One near immediate impact was the suspension of the second phase of President Ahmadi-nejad's subsidy restructuring program, which aims to end gradually the government practice of making cash payouts to citizens for food and energy. Parliament passed the subsidy reform plan in January 2010.
The increased sanctions have forced the government to restore subsidies and created strain between Ahmadi-nejad and the Parliament because Parliament must approve the changes the president has ordered ex parte. Ahmadi-nejad's government appears to be drawing on Iran's hard currency reserves to finance this and other adjustments to maintain civil normality.
Another programmatic impact is Iran also has had to buy extra wheat on the international market in the first quarter of 2012 and probably will be required to do so later this year. Iran purchased up to 3 million metric tons of wheat in March - nearly a year's worth, at least partially in anticipation of worsening sanctions.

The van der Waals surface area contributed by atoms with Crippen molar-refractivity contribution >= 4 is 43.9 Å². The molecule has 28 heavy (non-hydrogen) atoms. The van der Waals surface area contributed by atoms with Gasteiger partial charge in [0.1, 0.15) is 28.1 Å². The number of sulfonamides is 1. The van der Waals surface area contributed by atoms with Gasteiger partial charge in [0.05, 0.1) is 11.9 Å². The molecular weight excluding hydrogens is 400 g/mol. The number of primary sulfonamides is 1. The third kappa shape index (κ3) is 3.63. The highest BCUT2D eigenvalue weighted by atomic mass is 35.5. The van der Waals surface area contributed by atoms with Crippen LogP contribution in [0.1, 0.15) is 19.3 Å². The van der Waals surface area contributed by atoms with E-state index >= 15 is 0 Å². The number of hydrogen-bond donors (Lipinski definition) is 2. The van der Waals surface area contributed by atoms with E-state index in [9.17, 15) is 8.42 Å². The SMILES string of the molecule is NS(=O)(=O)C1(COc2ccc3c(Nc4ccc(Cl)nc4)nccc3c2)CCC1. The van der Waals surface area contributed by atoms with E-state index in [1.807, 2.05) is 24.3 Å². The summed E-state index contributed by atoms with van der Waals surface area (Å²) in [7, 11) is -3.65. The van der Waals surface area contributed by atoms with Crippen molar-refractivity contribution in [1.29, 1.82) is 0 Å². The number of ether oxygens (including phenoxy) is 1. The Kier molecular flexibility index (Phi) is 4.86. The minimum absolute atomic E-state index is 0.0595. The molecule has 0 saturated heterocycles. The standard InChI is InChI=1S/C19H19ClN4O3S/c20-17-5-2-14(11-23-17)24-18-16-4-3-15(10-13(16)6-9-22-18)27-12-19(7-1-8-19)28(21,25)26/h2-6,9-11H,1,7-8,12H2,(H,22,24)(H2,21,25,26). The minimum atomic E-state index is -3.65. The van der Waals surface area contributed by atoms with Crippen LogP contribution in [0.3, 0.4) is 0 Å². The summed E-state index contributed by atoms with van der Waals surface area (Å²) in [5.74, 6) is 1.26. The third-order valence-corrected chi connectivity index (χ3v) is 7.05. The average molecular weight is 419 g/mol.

Vendors have included the United States because the sanctions do not extend to food. Iran bought 120,000 metric tons of US wheat in March and another 60,000 tons in April, as part of the program of stockpiling grain against more sanctions.
Agricultural experts judge Iran's grain harvests will be low because of poor rainfall, forcing Iran to continue to be active in the agricultural commodities markets all year.
The government has devalued the money and imposed currency controls. It also has banned the import of 600 items. Imports and exports have declined, because everything relies on petroleum products and on access to international banking facilities, which are suspended for Iran's largest banks.